Does the Sex Party threaten the Greens?

This is the opinion article I submitted to The Age on the Australian Sex Party, which they did not publish:

Does the Sex Party threaten the Greens?

After the federal election the Greens have become the focus of media attention but their high profile has obscured another new political force; the Australian Sex Party which polled 2.1% in the Victorian Senate vote. At this state election the Sex Party has nominated candidates in 17 Legislative Assembly electorates including the five where the Greens have a real prospect of victory. The Sex Party has also nominated candidates for four Legislative Council regions. The Liberal Party’s decision to preference against the Greens has weakened the Greens’ prospects of victory in the Legislative Assembly. Close contests are likely between the Greens and other parties for the final seat in Legislative Council regions. Even with 2% support the Sex Party could play a significant role in the election outcome in both houses. At the federal election the Greens won a majority of Sex Party preferences but at this election the Sex Party has favoured Labor over the Greens in the Legislative Assembly.

The Sex party and the Greens compete for the same sexually libertarian constituency. A 2007 survey of federal election voters undertaken by the Australian National University found that only 31% of Green voters believed there was too much sex and nudity in the media compared to 46% of Labor voters and 53% of Coalition voters. However debates about sexuality have the potential to destabilise the Greens. The party has drawn support not just from sexual libertarians but from Judith Brett calls the ‘moral middle class’ and feminists sceptical of sexual libertarianism in a patriarchal society. Clive Hamilton’s alleged support for internet filtering was the object of controversy during the 2009 Higgins by-election when he was the Greens candidate. The Sex Party has accused Greens Richmond candidate Kathleen Maltzhan of support for a Swedish-style prohibition of sex work, although some in Labor ranks have suggested she favours the opposite policy. However the Sex Party has also sought the support of conservative voters; it has championed small business and is critical of Green taxation policies. Sexual libertarians are not necessarily economic libertarians, the Australian National University survey of voters in 2007 found that those wanted more sexual content in the media were less likely to believe that higher taxes were a disincentive to work. The Sex Party’s economic conservatism may reflect its origins. The party was originally created as an exercise in political entrepreneurship by members of the adult industry lobby group the Eros Foundation. Sex Party leaders display the characteristic minor party syndrome of delight in preference deals.  Despite this the Sex Party has inspired real enthusiasm among many sex industry workers. The members of the Eros Foundation are businesspeople whose interests are not necessarily those of their employees. Existing regulatory controls on the sex industry reduce work opportunities for sex workers and empower employers. The Sex Party may pose a challenge for the Greens but its longer term prospects may depend on demonstrating effective representation of a socially libertarian constituency rather than sex industry employers.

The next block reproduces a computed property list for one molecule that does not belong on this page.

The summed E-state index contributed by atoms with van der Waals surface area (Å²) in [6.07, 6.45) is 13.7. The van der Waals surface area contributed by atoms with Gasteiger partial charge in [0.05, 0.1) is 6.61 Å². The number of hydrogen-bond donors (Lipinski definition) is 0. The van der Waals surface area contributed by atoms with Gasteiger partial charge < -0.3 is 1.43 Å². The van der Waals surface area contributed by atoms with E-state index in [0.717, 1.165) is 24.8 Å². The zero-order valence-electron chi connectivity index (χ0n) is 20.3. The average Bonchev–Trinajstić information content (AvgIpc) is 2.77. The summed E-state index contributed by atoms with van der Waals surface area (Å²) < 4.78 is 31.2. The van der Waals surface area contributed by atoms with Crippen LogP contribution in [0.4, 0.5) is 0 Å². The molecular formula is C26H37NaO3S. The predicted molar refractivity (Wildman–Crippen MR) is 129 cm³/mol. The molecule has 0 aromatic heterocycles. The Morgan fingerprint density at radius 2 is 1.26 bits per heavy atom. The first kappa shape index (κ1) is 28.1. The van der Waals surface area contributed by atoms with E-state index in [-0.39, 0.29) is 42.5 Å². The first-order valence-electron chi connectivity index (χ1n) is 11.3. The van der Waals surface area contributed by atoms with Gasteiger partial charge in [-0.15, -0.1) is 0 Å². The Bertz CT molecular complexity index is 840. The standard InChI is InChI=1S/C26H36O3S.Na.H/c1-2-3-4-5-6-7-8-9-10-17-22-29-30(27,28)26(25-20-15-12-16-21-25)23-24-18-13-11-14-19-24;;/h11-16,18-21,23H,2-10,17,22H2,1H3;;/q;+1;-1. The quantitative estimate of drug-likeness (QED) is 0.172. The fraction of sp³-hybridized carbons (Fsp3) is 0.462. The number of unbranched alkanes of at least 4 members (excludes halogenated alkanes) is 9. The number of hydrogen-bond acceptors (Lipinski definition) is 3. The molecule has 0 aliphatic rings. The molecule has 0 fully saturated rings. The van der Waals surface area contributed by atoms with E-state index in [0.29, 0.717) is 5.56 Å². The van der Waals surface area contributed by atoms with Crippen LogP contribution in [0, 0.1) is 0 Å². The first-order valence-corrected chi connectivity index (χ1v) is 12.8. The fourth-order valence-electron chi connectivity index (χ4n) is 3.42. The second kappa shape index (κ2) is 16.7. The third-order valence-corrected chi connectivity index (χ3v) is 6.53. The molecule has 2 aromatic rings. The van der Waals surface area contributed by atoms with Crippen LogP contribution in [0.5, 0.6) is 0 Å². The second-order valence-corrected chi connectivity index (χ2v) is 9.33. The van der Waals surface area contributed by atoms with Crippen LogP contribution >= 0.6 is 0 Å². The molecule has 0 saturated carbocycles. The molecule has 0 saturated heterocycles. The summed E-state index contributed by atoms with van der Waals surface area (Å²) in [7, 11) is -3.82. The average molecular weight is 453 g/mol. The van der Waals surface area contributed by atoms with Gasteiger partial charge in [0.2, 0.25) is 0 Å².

5 thoughts on “Does the Sex Party threaten the Greens?

  1. Rob Ruminski says:

    Hi Geoff,

    Great, insightful piece. Just wanted to offer one small clarification.

    The Sex Party has actually announced their policy on Sex Work, calling for decriminalisation to replace the current model of tightly controlled legalisation: http://www.sexparty.org.au/index.php/news/asp-news-a-updates/918

    This is the model favoured by sex worker organisations, and the ASP policy was written with input from individuals who are active in sex worker advocacy organisations on a national and international level. More to the point, this is NOT the model which is favoured by the brothel industry, who obviously have a vested interest in maintaining the status quo which makes it near impossible to open a new brothel or perform sex work outside of Victoria’s existing brothels.